Smith George Image 1 Brentford 1946

Smith George Image 1 Brentford 1946


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Bromley-by-Bow, London born centre half George Smith played for Bexleyheath & Welling in 1937 having previously been in the Army, before, having been spotted by manager Jimmy Seed, joining First Division Charlton Athletic in August 1938, making his Football League debut against Preston North End in May 1939, his only appearance before the Second World War. During the War Smith enlisted in the APTC on 3 November 1939; listing his professions as footballer and PT Instructor. He spent much of the early period of the Second World War as a PT instructor at Aldershot as well as on troop ships. During this period, he continued to represent Charlton Athletic as well as being a wartime playing guest for Tottenham Hotspur and Chelsea among others.

On 15 April 1944, he played in Charlton’s 3–1 win against Chelsea in the Football League South War Cup Final in front of a crowd of 85,000 at Wembley. In that 1944 final, the players received National Savings Certificates instead of medals. US General Dwight D. Eisenhower was presented to the teams and afterwards was quoted as saying, “I started cheering for the Blues but after the Reds took the lead, well I had to cheer for them instead.”

He was discharged from Victoria Barracks, Windsor, at the rank of sergeant major, with exemplary military conduct on 8th December 1945. His discharge papers read ‘an excellent physical training instructor and an international footballer: an honest, sober and trustworthy man with a most cheerful disposition’.

During the last years of the War he also played in several strong Army and FA representative sides alongside players such as Frank Swift and Matt Busby, both of whom were friends from their days at Aldershot Army camp. Although these matches were not recorded as official internationals, the players wore England shirts and received notification of their selection on English Football Association headed paper.

‘In March 1945, an FA XI played two games in Belgium, against the national side and against the Diables Rouge, the Belgian parachute brigade. The full party was: Bert Williams(Walsall), Laurie Scott (Arsenal), Bert Sproston (Manchester City), George Hardwick (Middlesbrough), Matt Busby (Liverpool), George Smith and ‘Sailor’ Brown (Charlton Athletic), Stanley Matthews and Neil Franklin (Stoke City), Tommy Lawton and Joe Mercer (Everton), Stan Mortensen (Blackpool), Leslie Smith (Brentford) and Maurice Edelston (Reading). In Bruges, the FA team received a rapturous welcome from thousands of British troops, some of whom had torn down a wooden fence to gain admission, and went on to win 8-1.’*.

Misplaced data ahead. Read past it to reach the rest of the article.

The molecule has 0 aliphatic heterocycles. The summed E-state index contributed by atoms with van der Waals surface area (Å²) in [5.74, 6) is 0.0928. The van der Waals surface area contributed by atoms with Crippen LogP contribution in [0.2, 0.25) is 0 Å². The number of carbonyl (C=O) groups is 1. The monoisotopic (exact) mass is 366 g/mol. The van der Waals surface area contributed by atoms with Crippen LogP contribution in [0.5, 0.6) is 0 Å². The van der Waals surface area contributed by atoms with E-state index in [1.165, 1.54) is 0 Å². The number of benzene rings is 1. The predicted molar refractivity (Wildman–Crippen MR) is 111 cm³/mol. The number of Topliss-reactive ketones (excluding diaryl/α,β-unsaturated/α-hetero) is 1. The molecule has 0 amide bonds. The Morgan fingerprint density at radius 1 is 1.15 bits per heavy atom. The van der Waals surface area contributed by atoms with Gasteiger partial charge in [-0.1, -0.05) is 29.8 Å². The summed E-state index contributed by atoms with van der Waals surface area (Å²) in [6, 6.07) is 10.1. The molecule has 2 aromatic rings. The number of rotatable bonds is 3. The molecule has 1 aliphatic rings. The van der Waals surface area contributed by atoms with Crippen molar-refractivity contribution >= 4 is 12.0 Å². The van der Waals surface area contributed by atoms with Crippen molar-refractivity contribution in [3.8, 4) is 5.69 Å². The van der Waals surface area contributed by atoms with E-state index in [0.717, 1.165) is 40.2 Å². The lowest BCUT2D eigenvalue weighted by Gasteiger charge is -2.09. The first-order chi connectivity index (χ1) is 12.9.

Smith made one wartime international appearance for England against Wales at Ninian Park, Cardiff on 5th May 1945. England won 3-2 with a hat-trick by Raich Carter. He had also been reserve for England against Scotland at Hampden on 14th April after returning from the FA XI trip to Belgium.

After the War, in November 1945, he was placed on the Charlton transfer list, at his own request, and on 19th of that month, was transferred to Brentford for £3,000. The reason was given as ‘domestic’ in some newspapers and as ‘a disagreement on certain issues’ by Jimmy Seed.

He played 7 times in the 1946 FA Cup and made a further 45 appearances for the Bees in 1946-47, scoring once as they were relegated from the First Division, before moving to Queens Park Rangers in May 1947. The move was precipitated by Brentford’s ‘Put Football First’ policy to ban any outside employment which cut across 9-12 morning training sessions. Brentford manager, Harry Curtis, stated that the ‘usual team spirit was lacking’ as players missed training and team talks. Smith worked as a physical education teacher at St. Joseph’s College, Beulah Hill and was unwilling to meet the club’s requirements. He was joined in this decision by other players including Scotland right-half, Archie Macaulay, and Len Townsend, the club’s centre-forward and leading scorer who also left.